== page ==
Well, more accurately, a research trip. I just spent my vacation in Montréal, where my next book is set. I hadn't been to the city in a long time and I was pleasantly surprised by how much had changed.
First off, the city is much more multicultural than I remembered. It was fantastic to see. I stayed in the Mont Royal area for most of my trip, away from the throngs of tourists downtown, and the locals were from many different ethnic groups. I also did research in the NDG and St. Léonard neighbourhoods. I had expected NDG to be diverse, as it has been home to immigrant populations for many decades, but I was blown away by the diversity in St. Léonard.
Every neighbourhood I visited, people spoke both English and French. That was another pleasant surprise: how many francophones are bilingual. I always approached people speaking French first. But at the grocery stores and cafés, the staff greeted me with "Bonjour/hello." Sometimes, I responded in French. Other times, I tried English. They were always able to interact in either language.
On the Metro and on the street, I heard people flow from one language to the other. Especially young people. They mix the languages seamlessly. It was an eye-opener for someone who left the province not long after the 1995 referendum. What a difference a generation can make.
I was in the city for both la fête nationale (Saint-Jean-Baptiste Day) and Canada Day. The celebrations were very robust for the first, but they were certainly not muted for the second. I took in the big concert on June 23 as well as the parade down rue Saint-Denis on the evening of June 24. The parade was more like a circus show with performers donning costumes and recounting the history of the province. The final float, below, brought everyone into the street to dance the night away.
There was also a parade on Canada Day, but this one resembled the opening ceremonies for the Olympics. Banners from over 100 countries were proudly carried in front of groups of representatives from those lands. It took over two hours for all of the participants to march, dance, sing or cartwheel past us. There were festivities throughout the day, followed by a free concert in the evening and fireworks over the Saint Lawrence.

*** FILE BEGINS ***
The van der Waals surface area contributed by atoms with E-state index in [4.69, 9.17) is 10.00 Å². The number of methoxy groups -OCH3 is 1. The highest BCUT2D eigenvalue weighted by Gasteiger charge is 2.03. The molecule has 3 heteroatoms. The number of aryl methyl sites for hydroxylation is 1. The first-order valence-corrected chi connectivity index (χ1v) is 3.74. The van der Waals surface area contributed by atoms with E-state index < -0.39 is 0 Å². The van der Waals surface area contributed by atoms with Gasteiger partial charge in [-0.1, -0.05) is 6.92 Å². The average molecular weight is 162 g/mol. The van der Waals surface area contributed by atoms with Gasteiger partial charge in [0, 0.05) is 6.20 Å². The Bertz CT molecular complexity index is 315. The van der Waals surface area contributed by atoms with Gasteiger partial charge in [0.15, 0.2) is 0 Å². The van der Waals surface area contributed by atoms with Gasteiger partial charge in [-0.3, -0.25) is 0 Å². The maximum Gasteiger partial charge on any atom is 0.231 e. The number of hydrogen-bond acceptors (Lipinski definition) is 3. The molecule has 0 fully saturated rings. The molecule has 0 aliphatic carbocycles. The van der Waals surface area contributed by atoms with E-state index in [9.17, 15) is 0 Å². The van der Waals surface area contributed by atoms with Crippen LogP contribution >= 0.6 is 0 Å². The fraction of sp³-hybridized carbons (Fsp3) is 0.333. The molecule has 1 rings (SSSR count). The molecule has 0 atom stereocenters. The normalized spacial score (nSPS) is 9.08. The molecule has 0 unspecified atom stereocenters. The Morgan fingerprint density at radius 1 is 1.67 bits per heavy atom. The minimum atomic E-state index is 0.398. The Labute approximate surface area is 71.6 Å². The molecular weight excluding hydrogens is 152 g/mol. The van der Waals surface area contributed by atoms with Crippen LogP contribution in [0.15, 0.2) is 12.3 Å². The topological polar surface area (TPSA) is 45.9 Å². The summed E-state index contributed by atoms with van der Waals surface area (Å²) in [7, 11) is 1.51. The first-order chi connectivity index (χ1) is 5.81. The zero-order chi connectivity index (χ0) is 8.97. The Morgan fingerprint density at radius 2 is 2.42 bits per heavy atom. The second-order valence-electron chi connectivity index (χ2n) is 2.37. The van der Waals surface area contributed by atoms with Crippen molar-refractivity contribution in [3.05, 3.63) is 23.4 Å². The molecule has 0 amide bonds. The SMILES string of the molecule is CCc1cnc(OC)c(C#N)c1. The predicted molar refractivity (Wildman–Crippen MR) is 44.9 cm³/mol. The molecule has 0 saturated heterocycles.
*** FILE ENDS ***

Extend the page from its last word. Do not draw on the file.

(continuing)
That was the third pleasant surprise: how many people in the city are proud of being Canadian. Perhaps in many cases, they see themselves as partly Canadian and partly something else (whether that is Québecois, Jamaican, Indonesian or Danish). No matter. It was great to see people waving Canadian flags and cheering on each of the groups represented in the parade.
Yes, the city has changed. The tall glass towers along Boulevard René Levesque make the downtorn gleam like other major metropolitan cities. It only takes a stroll along Ste. Catherine or into Vieux Montréal to see how this city is different from Toronto, Vancouver or Chicago. The joie de vivre I remembered from my years in the province has not diminished an iota.
A little footnote to my blog post and my trip. After Montréal, I stopped in Vancouver for the Paul McCartney concert. Vancouver is another former home and a city that has undergone so much change since I left. The food is still amazing, and the concert was so much fun. Here are a few pics from the show. Keep rocking, Paul! That was a great vacation.